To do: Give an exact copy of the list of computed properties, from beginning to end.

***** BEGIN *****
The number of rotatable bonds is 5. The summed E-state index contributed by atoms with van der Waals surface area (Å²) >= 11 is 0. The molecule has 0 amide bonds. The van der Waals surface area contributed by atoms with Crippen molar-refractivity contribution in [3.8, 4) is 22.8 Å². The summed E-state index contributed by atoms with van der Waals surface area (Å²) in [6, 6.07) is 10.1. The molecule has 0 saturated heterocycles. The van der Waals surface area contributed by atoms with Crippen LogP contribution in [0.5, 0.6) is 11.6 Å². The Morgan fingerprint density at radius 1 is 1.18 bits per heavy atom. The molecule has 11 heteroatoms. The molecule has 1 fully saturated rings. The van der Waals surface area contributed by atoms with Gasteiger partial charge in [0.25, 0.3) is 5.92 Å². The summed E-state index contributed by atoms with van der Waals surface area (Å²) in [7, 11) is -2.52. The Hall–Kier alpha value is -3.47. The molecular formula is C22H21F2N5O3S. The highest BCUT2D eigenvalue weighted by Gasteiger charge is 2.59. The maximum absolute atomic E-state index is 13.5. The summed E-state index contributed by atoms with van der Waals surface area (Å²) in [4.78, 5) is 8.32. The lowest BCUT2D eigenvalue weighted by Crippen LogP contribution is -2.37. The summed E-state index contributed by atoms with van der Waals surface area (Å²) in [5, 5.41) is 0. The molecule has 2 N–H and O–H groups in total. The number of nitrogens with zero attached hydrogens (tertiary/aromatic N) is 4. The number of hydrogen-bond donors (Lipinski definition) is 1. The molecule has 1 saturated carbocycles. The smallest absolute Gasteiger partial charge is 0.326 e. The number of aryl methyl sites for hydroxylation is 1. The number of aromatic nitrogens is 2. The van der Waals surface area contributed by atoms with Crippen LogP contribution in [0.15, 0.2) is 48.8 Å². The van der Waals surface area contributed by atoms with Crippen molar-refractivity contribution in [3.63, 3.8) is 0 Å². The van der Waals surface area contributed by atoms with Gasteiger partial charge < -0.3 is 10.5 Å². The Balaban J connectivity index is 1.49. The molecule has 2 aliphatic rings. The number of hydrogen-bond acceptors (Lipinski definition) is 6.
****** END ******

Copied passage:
The number of rotatable bonds is 5. The summed E-state index contributed by atoms with van der Waals surface area (Å²) >= 11 is 0. The molecule has 0 amide bonds. The van der Waals surface area contributed by atoms with Crippen molar-refractivity contribution in [3.8, 4) is 22.8 Å². The summed E-state index contributed by atoms with van der Waals surface area (Å²) in [6, 6.07) is 10.1. The molecule has 0 saturated heterocycles. The van der Waals surface area contributed by atoms with Crippen LogP contribution in [0.5, 0.6) is 11.6 Å². The Morgan fingerprint density at radius 1 is 1.18 bits per heavy atom. The molecule has 11 heteroatoms. The molecule has 1 fully saturated rings. The van der Waals surface area contributed by atoms with Gasteiger partial charge in [0.25, 0.3) is 5.92 Å². The summed E-state index contributed by atoms with van der Waals surface area (Å²) in [7, 11) is -2.52. The Hall–Kier alpha value is -3.47. The molecular formula is C22H21F2N5O3S. The highest BCUT2D eigenvalue weighted by Gasteiger charge is 2.59. The maximum absolute atomic E-state index is 13.5. The summed E-state index contributed by atoms with van der Waals surface area (Å²) in [4.78, 5) is 8.32. The lowest BCUT2D eigenvalue weighted by Crippen LogP contribution is -2.37. The summed E-state index contributed by atoms with van der Waals surface area (Å²) in [5, 5.41) is 0. The molecule has 2 N–H and O–H groups in total. The number of nitrogens with zero attached hydrogens (tertiary/aromatic N) is 4. The number of hydrogen-bond donors (Lipinski definition) is 1. The molecule has 1 saturated carbocycles. The smallest absolute Gasteiger partial charge is 0.326 e. The number of aryl methyl sites for hydroxylation is 1. The number of aromatic nitrogens is 2. The van der Waals surface area contributed by atoms with Crippen LogP contribution in [0.15, 0.2) is 48.8 Å². The van der Waals surface area contributed by atoms with Crippen molar-refractivity contribution in [3.63, 3.8) is 0 Å². The van der Waals surface area contributed by atoms with Gasteiger partial charge < -0.3 is 10.5 Å². The Balaban J connectivity index is 1.49. The molecule has 2 aliphatic rings. The number of hydrogen-bond acceptors (Lipinski definition) is 6.